Of course this is easier said than done. I looked at youtube videos but I couldn't figure out how to do floating point division using assembly code. Finding space in the executable to insert that code is another issue. I would appreciate if someone with advanced assembly skills can help.

Until we get some help in assembly coding, CheatEngine seems to be the only option that works for everybody.
CoolGamer
Member
 
Posts: 121
Joined: 2017-1-14 @ 17:22

Re: Star Wars Episode I: Racer (aka Podracer)

Postby Falcosoft » 2018-6-11 @ 17:57

width = get from memory address 00EC8E10 (e.g. 1280 decimal represented in Hexadecimal)
height = get from memory address 00EC8E0C (e.g. 720 decimal represented in Hexadecimal)
AspectRatio = width/height = result will be a float represented in Hexadecimal
NewFOV = AspectRatio / 1.33333 = result will be a float represented in Hexadecimal
MOV DWORD PTR DS:[00DFB1F0],NewFOV

Of course this is easier said than done. I looked at youtube videos but I couldn't figure out how to do floating point division using assembly code

It's not too difficult but I do not know if you can have enough space to inject the code. I have tried to write a solution with as few instructions as possible. Also you will have to find a writable place in memory where you can store your '1.3333' constant (named 'Cnst_43' in code) since you cannot load arbitrary constants into the x87 FPU stack. You have to give a memory location instead:

Code: Select all
 
  MOV  Cnst_43, 0x3faaa993        //Load 1.3333 float to a 32 bit memory location;
  FILD width                      //Load the int width value to stack register ST(0)
  FIDIV height                    //Divide ST(0) by int height value
  FDIV Cnst_43                    //now ST(0) stores the AspectRatio value, divide this by 1.3333
  FSTP NewFOV                     //now ST(0) stores the final result, save it to NewFOV and pop ST(0) register.
User avatar
Falcosoft
Oldbie
 
Posts: 665
Joined: 2016-5-21 @ 13:46
Location: Pécs, Hungary

Re: Star Wars Episode I: Racer (aka Podracer)

Postby CoolGamer » 2018-6-12 @ 01:42

Falcosoft, thank you so much for providing the floating point division code. I was easily able to patch the EXE using your instructions. I would not be able to do it without your help.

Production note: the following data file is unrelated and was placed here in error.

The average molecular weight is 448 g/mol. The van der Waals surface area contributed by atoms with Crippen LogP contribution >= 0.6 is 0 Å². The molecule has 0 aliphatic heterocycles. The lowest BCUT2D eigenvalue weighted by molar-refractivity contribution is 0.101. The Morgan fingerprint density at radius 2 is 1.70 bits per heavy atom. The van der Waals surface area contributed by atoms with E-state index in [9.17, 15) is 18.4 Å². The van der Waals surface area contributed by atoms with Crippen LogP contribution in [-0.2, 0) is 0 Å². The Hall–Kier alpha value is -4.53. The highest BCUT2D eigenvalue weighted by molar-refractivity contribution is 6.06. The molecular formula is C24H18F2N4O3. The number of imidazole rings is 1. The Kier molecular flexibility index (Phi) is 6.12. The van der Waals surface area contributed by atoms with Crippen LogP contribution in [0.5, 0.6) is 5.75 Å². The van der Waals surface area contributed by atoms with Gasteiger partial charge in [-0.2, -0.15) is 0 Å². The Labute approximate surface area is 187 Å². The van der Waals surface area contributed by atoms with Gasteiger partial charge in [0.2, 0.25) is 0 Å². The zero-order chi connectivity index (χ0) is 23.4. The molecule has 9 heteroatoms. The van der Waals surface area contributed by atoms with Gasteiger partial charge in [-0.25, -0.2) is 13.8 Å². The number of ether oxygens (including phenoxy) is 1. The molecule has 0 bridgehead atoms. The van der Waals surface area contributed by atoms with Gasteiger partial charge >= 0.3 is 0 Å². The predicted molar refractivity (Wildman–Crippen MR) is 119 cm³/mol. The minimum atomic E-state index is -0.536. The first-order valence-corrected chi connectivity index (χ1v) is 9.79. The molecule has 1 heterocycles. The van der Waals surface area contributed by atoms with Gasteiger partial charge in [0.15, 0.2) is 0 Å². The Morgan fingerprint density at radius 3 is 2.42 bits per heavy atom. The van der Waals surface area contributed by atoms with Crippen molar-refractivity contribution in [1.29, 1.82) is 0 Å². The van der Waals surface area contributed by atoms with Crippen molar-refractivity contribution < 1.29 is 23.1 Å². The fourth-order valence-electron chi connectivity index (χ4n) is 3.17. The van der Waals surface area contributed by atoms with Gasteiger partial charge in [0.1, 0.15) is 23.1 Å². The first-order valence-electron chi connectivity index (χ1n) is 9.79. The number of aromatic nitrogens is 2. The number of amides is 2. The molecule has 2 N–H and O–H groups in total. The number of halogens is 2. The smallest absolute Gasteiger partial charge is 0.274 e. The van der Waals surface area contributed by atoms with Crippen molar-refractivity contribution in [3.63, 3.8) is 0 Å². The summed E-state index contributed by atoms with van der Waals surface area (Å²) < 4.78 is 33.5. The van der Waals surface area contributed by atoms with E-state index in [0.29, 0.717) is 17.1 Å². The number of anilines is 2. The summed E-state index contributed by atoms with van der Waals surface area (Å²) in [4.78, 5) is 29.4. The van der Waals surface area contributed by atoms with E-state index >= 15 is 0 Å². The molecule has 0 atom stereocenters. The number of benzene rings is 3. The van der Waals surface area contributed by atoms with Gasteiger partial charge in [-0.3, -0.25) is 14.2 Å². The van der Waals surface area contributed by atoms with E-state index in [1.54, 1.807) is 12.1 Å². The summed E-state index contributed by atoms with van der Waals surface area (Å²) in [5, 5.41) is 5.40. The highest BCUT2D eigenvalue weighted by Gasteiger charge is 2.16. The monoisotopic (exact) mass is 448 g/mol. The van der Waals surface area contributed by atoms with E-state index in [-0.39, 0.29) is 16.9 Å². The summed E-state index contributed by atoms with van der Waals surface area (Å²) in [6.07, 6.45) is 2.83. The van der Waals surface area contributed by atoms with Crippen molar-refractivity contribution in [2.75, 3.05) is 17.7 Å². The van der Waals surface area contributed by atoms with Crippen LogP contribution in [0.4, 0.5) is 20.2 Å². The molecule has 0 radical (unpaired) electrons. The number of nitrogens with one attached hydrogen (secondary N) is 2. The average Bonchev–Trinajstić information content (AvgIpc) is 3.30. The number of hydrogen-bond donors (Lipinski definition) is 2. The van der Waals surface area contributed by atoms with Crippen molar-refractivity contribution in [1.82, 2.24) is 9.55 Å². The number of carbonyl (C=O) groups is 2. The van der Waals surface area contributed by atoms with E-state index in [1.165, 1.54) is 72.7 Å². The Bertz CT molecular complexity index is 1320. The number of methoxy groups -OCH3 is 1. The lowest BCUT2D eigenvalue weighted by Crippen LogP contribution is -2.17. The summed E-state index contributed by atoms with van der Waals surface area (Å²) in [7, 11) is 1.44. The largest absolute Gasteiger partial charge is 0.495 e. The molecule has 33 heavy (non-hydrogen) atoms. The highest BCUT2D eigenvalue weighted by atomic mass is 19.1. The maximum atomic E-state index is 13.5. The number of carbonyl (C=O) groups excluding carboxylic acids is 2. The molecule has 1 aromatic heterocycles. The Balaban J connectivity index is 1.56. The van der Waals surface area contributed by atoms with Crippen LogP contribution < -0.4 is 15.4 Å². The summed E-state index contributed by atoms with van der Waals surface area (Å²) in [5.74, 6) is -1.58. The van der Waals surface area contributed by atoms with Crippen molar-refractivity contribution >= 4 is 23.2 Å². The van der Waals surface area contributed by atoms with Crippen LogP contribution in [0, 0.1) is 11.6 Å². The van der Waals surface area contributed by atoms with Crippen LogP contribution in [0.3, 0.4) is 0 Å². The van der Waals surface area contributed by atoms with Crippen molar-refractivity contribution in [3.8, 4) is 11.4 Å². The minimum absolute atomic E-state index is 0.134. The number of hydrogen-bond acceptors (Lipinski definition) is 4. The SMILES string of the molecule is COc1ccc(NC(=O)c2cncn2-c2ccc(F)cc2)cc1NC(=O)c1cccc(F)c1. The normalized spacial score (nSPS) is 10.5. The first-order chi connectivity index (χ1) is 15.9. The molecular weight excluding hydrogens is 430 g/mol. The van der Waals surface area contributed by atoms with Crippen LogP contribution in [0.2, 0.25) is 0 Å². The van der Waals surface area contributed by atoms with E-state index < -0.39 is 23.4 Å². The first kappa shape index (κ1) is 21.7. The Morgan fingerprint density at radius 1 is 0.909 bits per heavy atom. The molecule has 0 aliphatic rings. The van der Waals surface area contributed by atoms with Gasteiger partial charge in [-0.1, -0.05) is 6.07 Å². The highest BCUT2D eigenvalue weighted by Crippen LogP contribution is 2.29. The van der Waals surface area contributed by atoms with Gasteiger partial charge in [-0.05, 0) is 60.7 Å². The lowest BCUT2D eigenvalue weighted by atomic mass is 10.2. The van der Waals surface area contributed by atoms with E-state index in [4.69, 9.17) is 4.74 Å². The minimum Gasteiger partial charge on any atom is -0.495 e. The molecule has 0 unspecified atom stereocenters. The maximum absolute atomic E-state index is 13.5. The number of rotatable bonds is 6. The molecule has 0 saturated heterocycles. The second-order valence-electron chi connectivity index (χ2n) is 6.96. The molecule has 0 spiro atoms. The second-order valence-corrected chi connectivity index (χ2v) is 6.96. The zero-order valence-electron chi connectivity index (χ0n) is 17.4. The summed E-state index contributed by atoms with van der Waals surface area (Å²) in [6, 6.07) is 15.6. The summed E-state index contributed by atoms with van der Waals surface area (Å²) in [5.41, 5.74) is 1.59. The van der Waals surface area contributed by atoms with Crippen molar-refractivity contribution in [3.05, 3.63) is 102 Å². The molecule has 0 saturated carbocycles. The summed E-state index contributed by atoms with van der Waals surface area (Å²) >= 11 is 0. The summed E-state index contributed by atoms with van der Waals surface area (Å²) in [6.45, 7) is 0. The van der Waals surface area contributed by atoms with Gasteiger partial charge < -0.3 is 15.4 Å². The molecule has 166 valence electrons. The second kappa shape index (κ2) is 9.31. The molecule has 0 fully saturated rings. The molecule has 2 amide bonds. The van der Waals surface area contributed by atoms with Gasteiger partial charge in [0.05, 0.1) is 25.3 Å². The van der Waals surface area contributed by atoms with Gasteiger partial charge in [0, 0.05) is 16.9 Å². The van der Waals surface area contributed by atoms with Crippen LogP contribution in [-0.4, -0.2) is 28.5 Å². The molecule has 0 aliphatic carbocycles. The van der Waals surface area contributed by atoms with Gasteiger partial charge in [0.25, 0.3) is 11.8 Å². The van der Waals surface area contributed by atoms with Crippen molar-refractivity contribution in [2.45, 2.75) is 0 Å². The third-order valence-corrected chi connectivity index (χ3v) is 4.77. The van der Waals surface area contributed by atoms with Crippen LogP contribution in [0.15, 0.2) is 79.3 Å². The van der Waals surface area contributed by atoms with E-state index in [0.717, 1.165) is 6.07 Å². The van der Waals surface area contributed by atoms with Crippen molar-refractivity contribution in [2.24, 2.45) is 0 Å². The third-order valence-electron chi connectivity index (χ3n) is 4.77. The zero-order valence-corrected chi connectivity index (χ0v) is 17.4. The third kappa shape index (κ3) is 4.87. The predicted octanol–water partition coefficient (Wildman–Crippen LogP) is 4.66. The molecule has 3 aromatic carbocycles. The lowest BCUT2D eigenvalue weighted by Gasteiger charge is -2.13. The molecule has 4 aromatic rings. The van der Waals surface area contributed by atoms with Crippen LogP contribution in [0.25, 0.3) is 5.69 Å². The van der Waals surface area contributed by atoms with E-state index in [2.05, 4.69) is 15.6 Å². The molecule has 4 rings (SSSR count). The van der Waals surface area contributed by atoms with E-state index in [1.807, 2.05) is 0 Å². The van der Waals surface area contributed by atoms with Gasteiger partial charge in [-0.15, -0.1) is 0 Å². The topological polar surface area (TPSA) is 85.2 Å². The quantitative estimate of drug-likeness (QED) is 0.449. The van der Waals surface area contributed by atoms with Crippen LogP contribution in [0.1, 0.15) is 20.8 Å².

The patched EXEs for US CD version and GOG version (v1.0_hotfix3_20791) of the game are attached below. Remember to run the game EXE with -v switch to change game resolution before you play.

The following addresses were changed using OllyDbg to add automatic FOV Calculation. Game will look better on Widescreen monitors. The top and bottom of the screen will not be cut off. There will be more view on the sides.
Code: Select all
ADDRESS    ORIGINAL VALUE                    CHANGED VALUE
004832EE   MOV DWORD PTR DS:[ESI+44],ECX     CALL 004AB750
004832F1   MOV DWORD PTR DS:[ESI+48],EAX     (occupied as part of above instruction)
004832F3   (occupied as part of above)       NOP
004AB750   DB 00                             MOV DWORD PTR DS:[ESI+44],3FAAAAAB
004AB757   DB 00                             FILD DWORD PTR DS:[00EC8E10]
004AB75D   DB 00                             FIDIV DWORD PTR DS:[00EC8E0C]
004AB763   DB 00                             FDIV DWORD PTR DS:[ESI+44]
004AB766   DB 00                             FSTP DWORD PTR DS:[ESI+44]
004AB769   DB 00                             MOV DWORD PTR DS:[ESI+48],EAX
004AB76C   DB 00                             RETN
004AB76D   DB 00                             NOP


We still have the issue where the double Suns in the sky shift down a little (and become slightly oval) since they are drawn with the HUD, but we can use masterotaku's fix for those.

Please note that the shift in double suns is actually worse on vanilla GOG version (with widescreen resolutions) without this FOV calculation fix. This FOV fix is not causing any extra problems.
Attachments
StarWarsRacer_Unoffical_ScreenResolutionCheckRemoved_AND_AutomaticFOVcalculationAdded.rar
StarWarsRacer_Unoffical_ScreenResolutionCheckRemoved_AND_AutomaticFOVcalculationAdded
(710.42 KiB) Downloaded 50 times
CoolGamer
Member
 
Posts: 121
Joined: 2017-1-14 @ 17:22

Re: Star Wars Episode I: Racer (aka Podracer)

Postby Falcosoft » 2018-6-16 @ 07:51

Just a non-essential remark: a little more optimized code would be if instead of dividing by 1.33333 you would multiply by 0.75. I do not think performance is relevant here (multiplication is much faster than division) but it could give a little more precise result since contrary to 1.33333... 0.75 is not a repeating decimal. so: